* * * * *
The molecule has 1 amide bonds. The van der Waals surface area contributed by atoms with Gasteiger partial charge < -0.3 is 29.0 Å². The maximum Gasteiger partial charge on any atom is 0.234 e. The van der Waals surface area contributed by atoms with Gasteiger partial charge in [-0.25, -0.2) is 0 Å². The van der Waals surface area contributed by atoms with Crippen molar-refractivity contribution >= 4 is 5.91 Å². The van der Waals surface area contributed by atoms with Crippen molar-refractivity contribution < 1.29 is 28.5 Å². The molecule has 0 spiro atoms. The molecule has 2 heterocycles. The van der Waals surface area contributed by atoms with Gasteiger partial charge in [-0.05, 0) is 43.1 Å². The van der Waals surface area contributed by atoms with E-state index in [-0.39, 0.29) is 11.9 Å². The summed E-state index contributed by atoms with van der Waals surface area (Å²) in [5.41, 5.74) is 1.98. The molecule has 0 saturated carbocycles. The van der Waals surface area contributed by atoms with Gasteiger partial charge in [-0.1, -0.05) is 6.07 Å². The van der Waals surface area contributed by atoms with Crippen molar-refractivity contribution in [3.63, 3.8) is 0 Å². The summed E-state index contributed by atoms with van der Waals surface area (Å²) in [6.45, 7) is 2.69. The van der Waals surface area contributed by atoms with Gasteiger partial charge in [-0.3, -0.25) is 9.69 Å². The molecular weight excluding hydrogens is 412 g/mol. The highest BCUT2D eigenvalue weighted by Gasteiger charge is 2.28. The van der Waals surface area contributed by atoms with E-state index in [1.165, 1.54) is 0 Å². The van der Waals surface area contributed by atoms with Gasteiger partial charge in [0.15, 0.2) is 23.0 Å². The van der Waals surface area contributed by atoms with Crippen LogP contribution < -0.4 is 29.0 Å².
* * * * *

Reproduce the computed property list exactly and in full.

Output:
The molecule has 1 amide bonds. The van der Waals surface area contributed by atoms with Gasteiger partial charge < -0.3 is 29.0 Å². The maximum Gasteiger partial charge on any atom is 0.234 e. The van der Waals surface area contributed by atoms with Gasteiger partial charge in [-0.25, -0.2) is 0 Å². The van der Waals surface area contributed by atoms with Crippen molar-refractivity contribution >= 4 is 5.91 Å². The van der Waals surface area contributed by atoms with Crippen molar-refractivity contribution < 1.29 is 28.5 Å². The molecule has 0 spiro atoms. The molecule has 2 heterocycles. The van der Waals surface area contributed by atoms with Gasteiger partial charge in [-0.05, 0) is 43.1 Å². The van der Waals surface area contributed by atoms with E-state index in [-0.39, 0.29) is 11.9 Å². The summed E-state index contributed by atoms with van der Waals surface area (Å²) in [5.41, 5.74) is 1.98. The molecule has 0 saturated carbocycles. The van der Waals surface area contributed by atoms with Gasteiger partial charge in [-0.1, -0.05) is 6.07 Å². The van der Waals surface area contributed by atoms with Crippen molar-refractivity contribution in [3.63, 3.8) is 0 Å². The summed E-state index contributed by atoms with van der Waals surface area (Å²) in [6.45, 7) is 2.69. The van der Waals surface area contributed by atoms with Gasteiger partial charge in [-0.3, -0.25) is 9.69 Å². The molecular weight excluding hydrogens is 412 g/mol. The highest BCUT2D eigenvalue weighted by Gasteiger charge is 2.28. The van der Waals surface area contributed by atoms with E-state index in [1.165, 1.54) is 0 Å². The van der Waals surface area contributed by atoms with Gasteiger partial charge in [0.15, 0.2) is 23.0 Å². The van der Waals surface area contributed by atoms with Crippen LogP contribution < -0.4 is 29.0 Å².